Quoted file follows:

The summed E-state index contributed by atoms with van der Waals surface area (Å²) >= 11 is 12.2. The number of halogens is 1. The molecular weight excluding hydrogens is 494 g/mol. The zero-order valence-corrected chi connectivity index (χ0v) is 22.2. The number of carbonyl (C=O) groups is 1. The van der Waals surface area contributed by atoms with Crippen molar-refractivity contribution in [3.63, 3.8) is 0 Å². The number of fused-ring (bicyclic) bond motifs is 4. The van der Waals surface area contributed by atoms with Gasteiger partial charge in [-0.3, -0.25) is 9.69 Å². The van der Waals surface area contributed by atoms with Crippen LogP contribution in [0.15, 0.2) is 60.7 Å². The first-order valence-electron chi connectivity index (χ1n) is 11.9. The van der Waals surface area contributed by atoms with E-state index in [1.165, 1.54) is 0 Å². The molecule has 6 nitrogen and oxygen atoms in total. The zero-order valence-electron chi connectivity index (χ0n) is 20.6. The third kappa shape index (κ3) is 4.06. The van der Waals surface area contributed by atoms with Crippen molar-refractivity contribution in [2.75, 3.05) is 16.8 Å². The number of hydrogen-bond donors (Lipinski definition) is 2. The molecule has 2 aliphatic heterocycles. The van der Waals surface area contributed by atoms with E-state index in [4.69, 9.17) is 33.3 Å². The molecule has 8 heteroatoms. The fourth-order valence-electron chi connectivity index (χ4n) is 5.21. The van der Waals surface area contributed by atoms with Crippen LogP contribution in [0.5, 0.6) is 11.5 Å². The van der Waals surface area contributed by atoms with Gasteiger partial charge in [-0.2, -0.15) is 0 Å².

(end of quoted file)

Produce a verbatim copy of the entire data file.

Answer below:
The summed E-state index contributed by atoms with van der Waals surface area (Å²) >= 11 is 12.2. The number of halogens is 1. The molecular weight excluding hydrogens is 494 g/mol. The zero-order valence-corrected chi connectivity index (χ0v) is 22.2. The number of carbonyl (C=O) groups is 1. The van der Waals surface area contributed by atoms with Crippen molar-refractivity contribution in [3.63, 3.8) is 0 Å². The number of fused-ring (bicyclic) bond motifs is 4. The van der Waals surface area contributed by atoms with Gasteiger partial charge in [-0.3, -0.25) is 9.69 Å². The van der Waals surface area contributed by atoms with Crippen LogP contribution in [0.15, 0.2) is 60.7 Å². The first-order valence-electron chi connectivity index (χ1n) is 11.9. The van der Waals surface area contributed by atoms with E-state index in [1.165, 1.54) is 0 Å². The molecule has 6 nitrogen and oxygen atoms in total. The zero-order valence-electron chi connectivity index (χ0n) is 20.6. The third kappa shape index (κ3) is 4.06. The van der Waals surface area contributed by atoms with Crippen molar-refractivity contribution in [2.75, 3.05) is 16.8 Å². The number of hydrogen-bond donors (Lipinski definition) is 2. The molecule has 2 aliphatic heterocycles. The van der Waals surface area contributed by atoms with E-state index in [4.69, 9.17) is 33.3 Å². The molecule has 8 heteroatoms. The fourth-order valence-electron chi connectivity index (χ4n) is 5.21. The van der Waals surface area contributed by atoms with Crippen LogP contribution in [0.5, 0.6) is 11.5 Å². The van der Waals surface area contributed by atoms with Gasteiger partial charge in [-0.2, -0.15) is 0 Å².